Thursday, June 25, 2015
Writing Beautiful Prose
I love flowers and I also love beautifully written prose. If it becomes too flowery, then I feel embarrassed for the writer. There's a fine line between what is termed purple prose and that which grabs the reader with its beauty.
I am about halfway through Anthony Doerr's bestseller All The Light We Cannot See. He is a fine storyteller but he also writes prose that sometimes makes me stop and go back to reread a sentence. Last night, one that I especially liked was The sky drops silver threads of sleet. What a beautiful way to convey the fact that sleet was falling. It's visual; it's almost poetic. There are many other instances of this type of writing in this WWII novel.
Angeline Lajeunesse, a romance writer, said this about writing prose:
"Metaphors, simile, symbolism, imagery, description…all great tools. Ugly prose happen when someone pastes adjectives, adverbs and long words they don’t understand into sentences trying to sound verbose and writerly."
She draws a definite distinction between good prose and that which is not. Let's go back to the term purple prose. We define it as being prose that is so ornate that it interferes with the flow of the narrative, bringing attention only to itself. As much as we want to write memorable prose, we don't want the words to take the reader away from the story.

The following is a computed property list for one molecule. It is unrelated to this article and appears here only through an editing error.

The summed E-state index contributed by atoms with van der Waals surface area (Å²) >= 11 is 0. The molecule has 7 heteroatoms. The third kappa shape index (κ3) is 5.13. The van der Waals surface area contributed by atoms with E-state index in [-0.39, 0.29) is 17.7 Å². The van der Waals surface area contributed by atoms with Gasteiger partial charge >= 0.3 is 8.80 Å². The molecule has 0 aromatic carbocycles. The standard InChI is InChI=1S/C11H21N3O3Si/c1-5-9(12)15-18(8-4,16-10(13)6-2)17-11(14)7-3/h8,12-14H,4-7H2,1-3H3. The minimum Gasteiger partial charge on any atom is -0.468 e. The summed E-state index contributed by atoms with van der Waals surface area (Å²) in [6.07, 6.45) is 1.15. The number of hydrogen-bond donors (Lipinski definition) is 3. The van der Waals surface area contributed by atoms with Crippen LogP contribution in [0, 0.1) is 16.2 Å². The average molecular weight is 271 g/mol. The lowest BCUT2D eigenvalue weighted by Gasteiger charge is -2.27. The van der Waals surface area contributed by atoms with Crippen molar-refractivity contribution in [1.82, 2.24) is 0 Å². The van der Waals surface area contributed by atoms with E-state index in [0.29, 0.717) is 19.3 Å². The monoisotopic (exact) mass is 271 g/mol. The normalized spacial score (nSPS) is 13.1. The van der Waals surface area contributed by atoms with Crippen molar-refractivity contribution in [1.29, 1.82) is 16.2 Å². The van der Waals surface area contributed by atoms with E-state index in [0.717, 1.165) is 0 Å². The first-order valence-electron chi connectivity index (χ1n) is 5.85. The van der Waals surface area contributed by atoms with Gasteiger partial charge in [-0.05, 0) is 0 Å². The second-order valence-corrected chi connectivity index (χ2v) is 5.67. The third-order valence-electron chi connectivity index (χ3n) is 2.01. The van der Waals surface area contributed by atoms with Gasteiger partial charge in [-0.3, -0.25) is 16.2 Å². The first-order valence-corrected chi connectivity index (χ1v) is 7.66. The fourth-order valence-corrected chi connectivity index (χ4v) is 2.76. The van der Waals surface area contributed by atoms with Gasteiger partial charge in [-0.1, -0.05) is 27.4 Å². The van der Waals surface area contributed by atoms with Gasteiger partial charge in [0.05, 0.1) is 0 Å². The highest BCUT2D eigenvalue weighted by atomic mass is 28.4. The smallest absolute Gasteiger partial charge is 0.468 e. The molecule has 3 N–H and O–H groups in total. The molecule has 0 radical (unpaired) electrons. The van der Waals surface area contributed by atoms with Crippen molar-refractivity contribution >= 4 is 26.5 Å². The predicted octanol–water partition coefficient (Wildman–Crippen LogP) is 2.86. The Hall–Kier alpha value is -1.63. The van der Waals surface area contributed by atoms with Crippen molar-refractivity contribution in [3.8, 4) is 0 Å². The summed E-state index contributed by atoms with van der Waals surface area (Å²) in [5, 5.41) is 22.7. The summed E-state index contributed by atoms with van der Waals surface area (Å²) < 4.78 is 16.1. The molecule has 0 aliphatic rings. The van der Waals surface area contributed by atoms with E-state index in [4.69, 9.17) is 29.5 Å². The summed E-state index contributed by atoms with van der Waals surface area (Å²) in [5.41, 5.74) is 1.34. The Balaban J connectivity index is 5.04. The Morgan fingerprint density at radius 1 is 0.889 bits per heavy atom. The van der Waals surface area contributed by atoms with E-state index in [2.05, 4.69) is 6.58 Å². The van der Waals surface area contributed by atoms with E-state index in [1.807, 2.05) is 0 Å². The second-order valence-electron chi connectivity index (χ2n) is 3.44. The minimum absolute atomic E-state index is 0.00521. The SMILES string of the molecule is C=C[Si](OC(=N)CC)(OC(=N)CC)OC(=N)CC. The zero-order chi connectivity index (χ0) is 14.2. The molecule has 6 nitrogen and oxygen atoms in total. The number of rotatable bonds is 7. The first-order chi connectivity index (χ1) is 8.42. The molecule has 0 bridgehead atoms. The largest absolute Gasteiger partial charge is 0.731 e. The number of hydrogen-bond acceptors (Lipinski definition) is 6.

Angeline Lajeunesse stated that tossing in adjectives, adverbs and long words doesn't accomplish much. To me, it shows that the writer still has much to learn. When a writer uses two or three adjectives per noun, we tire easily when reading the story. Throwing adjectives and adverbs into the air and letting them rain onto your story is a sure way to label yourself a newbie.
Let's take a look at the sentence that attracted me when I was reading last night. The sky drops silver threads of sleet. Note the action verb, the use of one adjective and the small bit of alliteration with silver and sleet. It's a simple sentence but beautiful, so much better than saying It was sleeting.
The story you write is of prime importance but the way you use words can make a good story a great one. Is this, perhaps, one of the reasons Mr. Doerr's novel is a bestseller?
For some writers, writing beautiful prose comes naturally. Others must acquire the ability to write memorable prose. When revising and editing your work, look at your sentences and ask yourself if there is a better way to get the idea of the sentence across. Are there words that bring a better image to the reader? But be careful. You don't want to be accused of purple prose.